I don't own LWD. I'm honestly not cheating on Delayed Satisfaction, but random ideas sometimes don't fit in there and need a bit of breathing space. Fluffy OC Dasey one-shot.
They've been standing there in the doorway, half in half out, for more than two minutes, despite the frozen wind bearing down into the hallway; despite the fierce shouts from Marti that she is … COLD!
Edwin's watching them quizzically.
In any case, he's beginning to think that doing a statistical study of the number of times his brother and stepsister stop and change whatever they're about to say or do when the other one walks in a room, or out of it, or into a house, or in or out of a car might yield interesting results.
But this time it all looks to be a bit more awkward. This time they aren't even saying anything. They're just looking.
More like staring, actually.
'What is it? I'm trying to finish building this plaster cast of a banana for the science exhibition on "useful fruit".'
'Whhaat? So that's what this completely weird thing is… I thought it was a giant-'
'Shut up Edwin, before I-' Lizzie comes at him with her messy hands, Plaster of Paris dusted all over her hair and eyebrows like frosting on a fairy cake.
By the time Edwin remembers what he'd been about to show her, the front door has banged shut, Casey has gone out; Derek has come in and is stomping the snow from his trouser cuffs in the hallway, whistling lazily along to some tune that only he knows.
His brown hair is wind-ruffled and his eyes are shining.
But Edwin isn't wrong.
As Casey tramps painfully through the drifts to the bus stop, she's wondering about the same thing: the fact that for the fourth time in as many days she and Derek have simply stood and looked at each other in silence, totally inarticulate.
The third time it happens… well you might put that down to nerves. They've both just done a presentation together in front of a silent English class. And the teacher has not responded as yet. They are fidgety, almost falling over with anxiety, but Derek turns to say something to Casey, something silly about how she's blown it, even though he knows she was amazing. Then their eyes meet, and the three seconds between that moment and the teacher's response stretch like hot desert sands between them. Sure, this could be nerves.
The second time it happens they're at the dinner table and everyone's talking and Derek says slyly,
'Spacey's got a crush on this boy at school. She's been acting more weird around him than usual and people are talking about her.'
Then everyone's grinning. Grinning but silent. Apprehensive of another potential Casey and Derek moment.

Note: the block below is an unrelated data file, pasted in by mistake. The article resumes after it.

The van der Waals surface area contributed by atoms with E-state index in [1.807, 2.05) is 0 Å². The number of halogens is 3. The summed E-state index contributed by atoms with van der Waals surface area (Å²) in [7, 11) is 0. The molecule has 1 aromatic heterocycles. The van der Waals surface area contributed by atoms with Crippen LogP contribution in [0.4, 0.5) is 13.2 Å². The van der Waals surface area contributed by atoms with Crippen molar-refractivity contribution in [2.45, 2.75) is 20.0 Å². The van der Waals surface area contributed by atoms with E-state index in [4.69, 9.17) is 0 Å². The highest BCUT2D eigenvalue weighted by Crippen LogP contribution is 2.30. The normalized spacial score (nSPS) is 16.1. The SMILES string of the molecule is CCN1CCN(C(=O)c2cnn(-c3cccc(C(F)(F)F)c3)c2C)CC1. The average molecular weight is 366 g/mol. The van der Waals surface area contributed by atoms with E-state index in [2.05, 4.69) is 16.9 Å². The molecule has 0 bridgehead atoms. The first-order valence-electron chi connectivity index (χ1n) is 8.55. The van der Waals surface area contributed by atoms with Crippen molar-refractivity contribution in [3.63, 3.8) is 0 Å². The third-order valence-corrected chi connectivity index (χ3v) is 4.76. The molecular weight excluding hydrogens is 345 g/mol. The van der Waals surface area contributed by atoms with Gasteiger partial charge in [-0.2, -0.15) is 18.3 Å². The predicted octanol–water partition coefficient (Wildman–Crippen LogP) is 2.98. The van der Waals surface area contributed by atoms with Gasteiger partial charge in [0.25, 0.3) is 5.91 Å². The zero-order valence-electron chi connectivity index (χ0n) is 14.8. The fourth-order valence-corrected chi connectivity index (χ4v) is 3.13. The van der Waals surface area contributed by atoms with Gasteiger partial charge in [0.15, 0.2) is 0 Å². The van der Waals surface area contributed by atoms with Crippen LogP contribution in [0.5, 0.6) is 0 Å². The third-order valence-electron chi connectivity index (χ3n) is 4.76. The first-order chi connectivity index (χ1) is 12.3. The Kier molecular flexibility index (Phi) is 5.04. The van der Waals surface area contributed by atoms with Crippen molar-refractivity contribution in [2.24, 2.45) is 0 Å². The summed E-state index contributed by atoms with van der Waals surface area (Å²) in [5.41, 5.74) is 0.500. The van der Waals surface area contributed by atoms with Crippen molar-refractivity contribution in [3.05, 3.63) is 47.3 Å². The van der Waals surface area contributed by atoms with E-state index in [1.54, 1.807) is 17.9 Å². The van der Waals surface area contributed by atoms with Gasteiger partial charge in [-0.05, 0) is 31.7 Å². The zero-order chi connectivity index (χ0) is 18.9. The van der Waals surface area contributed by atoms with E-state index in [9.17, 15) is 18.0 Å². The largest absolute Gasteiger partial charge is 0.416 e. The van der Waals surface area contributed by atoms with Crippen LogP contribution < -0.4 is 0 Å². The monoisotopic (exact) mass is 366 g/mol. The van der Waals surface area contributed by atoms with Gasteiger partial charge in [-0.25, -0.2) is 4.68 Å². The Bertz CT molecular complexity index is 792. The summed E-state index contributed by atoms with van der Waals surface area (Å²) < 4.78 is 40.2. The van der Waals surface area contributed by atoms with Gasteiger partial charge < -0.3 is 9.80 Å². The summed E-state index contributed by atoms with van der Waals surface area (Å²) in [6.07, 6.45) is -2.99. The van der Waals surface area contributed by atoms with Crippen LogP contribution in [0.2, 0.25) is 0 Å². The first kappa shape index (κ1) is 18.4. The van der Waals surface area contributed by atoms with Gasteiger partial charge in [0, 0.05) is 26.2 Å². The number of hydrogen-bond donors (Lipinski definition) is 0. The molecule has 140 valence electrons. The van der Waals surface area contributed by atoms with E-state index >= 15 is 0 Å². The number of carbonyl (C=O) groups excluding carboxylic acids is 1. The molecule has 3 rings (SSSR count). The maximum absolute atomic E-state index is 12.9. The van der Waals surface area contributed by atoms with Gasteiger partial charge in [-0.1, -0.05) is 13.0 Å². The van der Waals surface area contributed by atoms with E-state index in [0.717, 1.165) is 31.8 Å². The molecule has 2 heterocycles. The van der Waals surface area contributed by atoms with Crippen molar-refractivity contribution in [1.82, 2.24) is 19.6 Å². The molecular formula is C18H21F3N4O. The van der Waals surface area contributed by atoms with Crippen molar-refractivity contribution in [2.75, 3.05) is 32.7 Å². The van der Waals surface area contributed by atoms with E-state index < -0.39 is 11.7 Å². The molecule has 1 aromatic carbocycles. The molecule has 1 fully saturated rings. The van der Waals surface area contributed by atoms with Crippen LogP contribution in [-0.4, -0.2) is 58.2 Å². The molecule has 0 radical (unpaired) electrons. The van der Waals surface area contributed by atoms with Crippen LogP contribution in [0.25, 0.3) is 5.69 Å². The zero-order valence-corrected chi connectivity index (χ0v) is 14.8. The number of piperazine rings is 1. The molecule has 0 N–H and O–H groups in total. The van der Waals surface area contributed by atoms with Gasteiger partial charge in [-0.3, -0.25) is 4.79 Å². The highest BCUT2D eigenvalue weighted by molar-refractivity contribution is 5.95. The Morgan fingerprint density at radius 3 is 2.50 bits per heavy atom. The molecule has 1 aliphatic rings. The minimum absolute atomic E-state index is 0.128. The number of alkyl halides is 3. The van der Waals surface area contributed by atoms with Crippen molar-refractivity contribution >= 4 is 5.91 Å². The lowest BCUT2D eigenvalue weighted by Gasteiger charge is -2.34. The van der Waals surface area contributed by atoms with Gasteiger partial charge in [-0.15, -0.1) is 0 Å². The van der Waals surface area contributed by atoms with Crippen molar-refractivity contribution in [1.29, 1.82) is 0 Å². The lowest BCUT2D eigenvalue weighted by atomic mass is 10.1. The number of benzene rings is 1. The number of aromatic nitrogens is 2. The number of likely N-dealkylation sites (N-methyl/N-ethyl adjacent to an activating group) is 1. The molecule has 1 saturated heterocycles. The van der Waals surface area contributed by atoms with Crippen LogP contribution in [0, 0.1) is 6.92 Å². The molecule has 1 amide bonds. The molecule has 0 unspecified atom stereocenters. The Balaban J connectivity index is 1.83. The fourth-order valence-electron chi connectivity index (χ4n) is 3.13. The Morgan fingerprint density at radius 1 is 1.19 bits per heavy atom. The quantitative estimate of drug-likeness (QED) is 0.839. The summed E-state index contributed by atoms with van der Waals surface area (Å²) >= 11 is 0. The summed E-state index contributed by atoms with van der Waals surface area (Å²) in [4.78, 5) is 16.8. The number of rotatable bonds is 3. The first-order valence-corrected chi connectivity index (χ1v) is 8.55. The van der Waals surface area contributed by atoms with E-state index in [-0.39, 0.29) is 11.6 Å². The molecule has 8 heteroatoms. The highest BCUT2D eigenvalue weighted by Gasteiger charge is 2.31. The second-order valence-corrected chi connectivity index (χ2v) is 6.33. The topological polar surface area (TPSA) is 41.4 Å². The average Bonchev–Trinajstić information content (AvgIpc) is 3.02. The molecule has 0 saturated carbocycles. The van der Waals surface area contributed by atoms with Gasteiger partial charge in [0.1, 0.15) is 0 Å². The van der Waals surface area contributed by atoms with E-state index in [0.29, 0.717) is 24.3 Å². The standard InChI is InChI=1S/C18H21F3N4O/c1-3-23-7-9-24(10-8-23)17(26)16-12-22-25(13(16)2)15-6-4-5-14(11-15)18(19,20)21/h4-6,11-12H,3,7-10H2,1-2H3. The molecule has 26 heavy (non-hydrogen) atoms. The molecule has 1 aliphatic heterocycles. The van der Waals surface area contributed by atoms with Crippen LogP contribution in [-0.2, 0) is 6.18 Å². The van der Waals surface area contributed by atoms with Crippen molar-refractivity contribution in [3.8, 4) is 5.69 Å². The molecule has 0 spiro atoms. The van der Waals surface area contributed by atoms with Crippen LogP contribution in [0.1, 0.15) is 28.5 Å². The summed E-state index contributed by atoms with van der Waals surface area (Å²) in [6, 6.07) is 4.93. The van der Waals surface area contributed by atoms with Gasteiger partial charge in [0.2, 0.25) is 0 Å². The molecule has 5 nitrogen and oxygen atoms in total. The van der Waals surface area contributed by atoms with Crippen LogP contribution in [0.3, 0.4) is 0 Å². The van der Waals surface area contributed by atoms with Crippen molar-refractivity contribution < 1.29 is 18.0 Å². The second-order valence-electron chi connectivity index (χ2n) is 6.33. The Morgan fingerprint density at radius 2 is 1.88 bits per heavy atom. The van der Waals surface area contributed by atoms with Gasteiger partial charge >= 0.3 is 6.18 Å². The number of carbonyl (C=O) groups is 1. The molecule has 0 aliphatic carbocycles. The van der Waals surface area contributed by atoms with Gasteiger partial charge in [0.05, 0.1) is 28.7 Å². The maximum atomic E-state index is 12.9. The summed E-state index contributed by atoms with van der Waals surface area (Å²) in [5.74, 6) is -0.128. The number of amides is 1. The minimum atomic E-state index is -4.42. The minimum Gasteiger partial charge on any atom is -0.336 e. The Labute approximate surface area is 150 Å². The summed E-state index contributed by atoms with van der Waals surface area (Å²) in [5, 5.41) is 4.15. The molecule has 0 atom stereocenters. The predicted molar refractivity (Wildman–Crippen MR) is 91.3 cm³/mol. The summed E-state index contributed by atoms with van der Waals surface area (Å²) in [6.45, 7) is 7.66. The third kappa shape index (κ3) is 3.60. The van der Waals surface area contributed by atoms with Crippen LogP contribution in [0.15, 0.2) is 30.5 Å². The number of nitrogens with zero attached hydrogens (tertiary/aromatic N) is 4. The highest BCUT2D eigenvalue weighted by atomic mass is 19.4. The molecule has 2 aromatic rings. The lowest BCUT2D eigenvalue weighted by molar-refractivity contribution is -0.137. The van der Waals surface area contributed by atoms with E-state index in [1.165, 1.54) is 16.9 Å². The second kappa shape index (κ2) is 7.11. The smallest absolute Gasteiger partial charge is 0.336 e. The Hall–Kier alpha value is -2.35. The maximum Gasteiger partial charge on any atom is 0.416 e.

'Is he cute, Smerek?' says Marti, attacking her spaghetti with a pink fork and hence unable to see the sparks flying from Casey's eyes.
'Yes, tell us more, what's he like?' says Nora, teasingly.
'Mother…' Casey's voice is husky, pleading.
And Derek opens his mouth to speak. That's when it happens. He sees her shoulder, which has appeared momentarily as she runs a nervous hand through her hair and her treacherous red dress slips. Lifting his gaze he finds himself pinned in a gorgeous blue glare. He doesn't know why he's the one whose mouth is dry. Derek Venturi is never embarrassed.
'Ask her', he says, nonplussed. They look at Casey, but she's still looking at him, a blush newly subsiding across her cheekbones.
Finally everyone's talking again, about mundane things, and the two of them are sitting there, looking openly across the table at each other. Not eating, although Casey's hand is still on her fork and she toys with her food, stroking the tines along each strand of spaghetti; not eating, although Derek's left index finger moves slowly around the rim of his plate.
The first time it happens, neither of them is expecting it.
He has demanded to work with her on their Lit presentation the following day because the teacher has told him it's the make or break one for the whole year. If he gets a decent grade – then he'll be home free (as most of his other grades have improved dramatically this year). So… she understands why he's asked her and she agrees.
But she doesn't understand why, in the middle of their argument about whether male writers can ever do justice to female characters (they're reading Anne Brontë's subtle tale, The Tenant of Wildfeld Hall) and whether all female writers have an axe to grind with men – there comes a point of no return.
In fact they have both gotten so heated that they are almost spitting with frustration. Derek hates the book for its representation of the heroine's husband as relentlessly womanising and cruel; he wants to express this in his commentary. Casey's convinced that the depiction is simply the tip of the iceberg – men in those days could be utter brutes and women had to suffer in silence. Men these days are little better.
'Don't you understand what a wonderful heroine she is? She doesn't care about conventions. She leaves that evil man and goes to make a life with someone else – in those days – can you imagine what that was like!'
'But she is telling the story. She can say whatever she wants about her husband. How fair is that? What's his side of the story? Why should we trust her? '
'Because she has no reason to lie. Does she? She even feels sorry for him.'
'Women lie all the time to make themselves out to be better than they are so that people will like them. They blame everything on men. And other blokes are happy to listen to these sob stories and respond.'
'Oh, really? But you're one of these people who thinks that men get a raw deal, that women are a different species.'